Difference between revisions of "Marine Biotechnology in Iceland"

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Revision as of 17:46, 8 March 2013

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Overarching science strategies, plans and policies

At this time, in 2012, Iceland does not have a dedicated Marine Biotechnology policy, strategy or plan. Iceland’s Science & Technology Policy for the period 2010–2012 develops the science and technology research policy component of the government’s policy for the economy and community as laid out in the National strategic document “Iceland 2020”. The marine research component of this Policy is further developed in The Ocean – Iceland’s Policy which contains a reference to marine biotechnology research as a key focal area. Iceland does not have a specific bio-policy but there is a policy on the green economy, which is partly relevant for biotechnology research issues.

  • Iceland 2020[1]
  • Science and Technology Policy 2010-2012 from the Science and Technology Policy Council[2]
  • The Ocean – Iceland’s Policy [3]
  • Iceland’s Green Economy Policy [4]

Research funding schemes and programmes

The National Marine Research Strategy is implemented through the Marine Research Institute which is managed by the Ministry of Fisheries and Agriculture. A database of funded projects will be developed in the future. Other National Research Funding Programmes which have a significant marine research element include:

  • The Ministry of Industries and Innovation:
  • AVS - a Research fund for Marine and Fisheries with focus on applied research for value added marine products [5]
  • Verkefnasjóður sjávarútvegsins for applied R&D&I research[6]
  • Impra – regional funds[7]
  • The Ministry of Fisheries [6] merged in 2012 with the Ministry of Industry, Energy and Tourism and part of the Ministry of Economic Affairs to form the The Ministry of Industries and Innovation (MII). It covers all sectors of ordinary business and economic activity[8].
  • The Icelandic Centre for Research, Rannis, also administers funding for basic/academic research as well as for technology development and applied research R&D&I[9].

Research priorities for marine biotechnology research

  • Value addition of underutilised materials
  • Processing by-products
  • New raw materials, such as seaweed
  • Bioprospecting and bioactive ingredients
  • Marine micro organisms and extremophiles
  • Establishment of industrial biotechnology

Strategic documents

English versions of strategic documents regarding biotechnology in Iceland are being developed. Most are still only available in Icelandic. An English draft of the Icelandic Biotech Sector Assessment is available but out of date. A report from 2007 on Biotechnology research policy and effort in Iceland that came out of an FP6 project is available but needs to be updated[10].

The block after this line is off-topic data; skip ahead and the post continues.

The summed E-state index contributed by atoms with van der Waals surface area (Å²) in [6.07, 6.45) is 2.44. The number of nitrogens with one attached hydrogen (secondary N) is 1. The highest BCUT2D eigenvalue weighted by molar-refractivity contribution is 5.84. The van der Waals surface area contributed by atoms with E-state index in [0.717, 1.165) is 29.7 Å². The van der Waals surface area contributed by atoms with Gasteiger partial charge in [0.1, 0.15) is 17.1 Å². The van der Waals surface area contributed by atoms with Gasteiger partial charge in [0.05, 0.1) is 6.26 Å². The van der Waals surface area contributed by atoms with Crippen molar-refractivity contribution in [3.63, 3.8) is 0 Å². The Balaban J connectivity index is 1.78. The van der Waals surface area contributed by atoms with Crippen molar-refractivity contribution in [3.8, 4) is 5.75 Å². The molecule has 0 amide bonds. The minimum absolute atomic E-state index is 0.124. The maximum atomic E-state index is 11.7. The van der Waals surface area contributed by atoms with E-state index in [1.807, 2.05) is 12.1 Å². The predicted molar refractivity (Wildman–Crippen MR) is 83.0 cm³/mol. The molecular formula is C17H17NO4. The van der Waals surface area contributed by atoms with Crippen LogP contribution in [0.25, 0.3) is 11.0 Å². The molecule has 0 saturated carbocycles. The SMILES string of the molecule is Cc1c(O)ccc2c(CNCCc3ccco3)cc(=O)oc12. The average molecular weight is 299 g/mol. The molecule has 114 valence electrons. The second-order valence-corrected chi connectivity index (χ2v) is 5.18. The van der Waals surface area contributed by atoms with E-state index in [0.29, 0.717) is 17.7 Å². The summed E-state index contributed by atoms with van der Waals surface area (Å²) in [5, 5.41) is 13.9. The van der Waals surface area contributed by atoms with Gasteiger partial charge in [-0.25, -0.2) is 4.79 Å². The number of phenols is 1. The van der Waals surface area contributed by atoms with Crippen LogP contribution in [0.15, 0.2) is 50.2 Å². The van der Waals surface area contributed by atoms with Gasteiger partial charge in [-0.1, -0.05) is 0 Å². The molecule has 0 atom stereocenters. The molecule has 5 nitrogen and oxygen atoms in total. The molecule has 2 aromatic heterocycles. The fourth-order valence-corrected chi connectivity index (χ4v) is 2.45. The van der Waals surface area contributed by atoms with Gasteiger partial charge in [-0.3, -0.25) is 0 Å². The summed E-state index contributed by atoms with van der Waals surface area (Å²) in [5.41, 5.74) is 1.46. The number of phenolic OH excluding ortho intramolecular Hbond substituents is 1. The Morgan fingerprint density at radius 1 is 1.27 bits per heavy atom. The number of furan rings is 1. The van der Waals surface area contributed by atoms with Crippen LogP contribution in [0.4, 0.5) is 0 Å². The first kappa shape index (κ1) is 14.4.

Infrastructures and coordination and support capacities / initiatives

  • Iceland food and biotech R&D (Matis ltd.) is an independent research institute which strives toward innovation in the food industry, biotechnology and food security. Matis [11] provides consultancy and services to companies in fisheries and agriculture as well as governmental agencies. Currently cooperating in a number of international projects, such as:
  • SeaBiotech - FP7-KBBE start-up October 2012
  • Macumba – FP7-KBBE
  • Taste - SME project
  • MicroB3 – FP7
  • Bluegenics FP7-KBBE
  • Association of Biotech companies defined by the Federations of Icelandic Industries [12]
  • University of Iceland – Food Science and Nutrition, Center for System Biology researchers in Nature Biology [13]
  • University of Akureyri – Biotechnology[14]
  • In 2012, Iceland operates 1 oceanic of 56m (Bjarni Saemundsson) and 1 global vessel from 69,9m (Arni Fridriksson) registered at the European Research Vessels Infobase [15].
  • In 2012, France maintains about 1 large marine research equipments registered in the European large Exchangeable instruments database [15].
  • Key aquaculture experimental and research facilities in Iceland include
  • Experimental facilities (Holar University college)
  • Rearing facilities (marine research institute)

Major initiatives

National programme is under construction. A draft in English (Icelandic Biotech Sector Assessment) is available but needs to be updated.



This country profile is based on available online information sources and contributions from various country experts and stakeholders. It does not claim to be complete or final, but should be considered as a dynamic and living information resource that will be elaborated, updated and improved as more information becomes available, including further inputs from experts and stakeholders. The information on this page is based on information initially compiled by the CSA MarineBiotech Project (2011-2013) and updated by the Marine Biotechnology ERA-NET (2013-2017).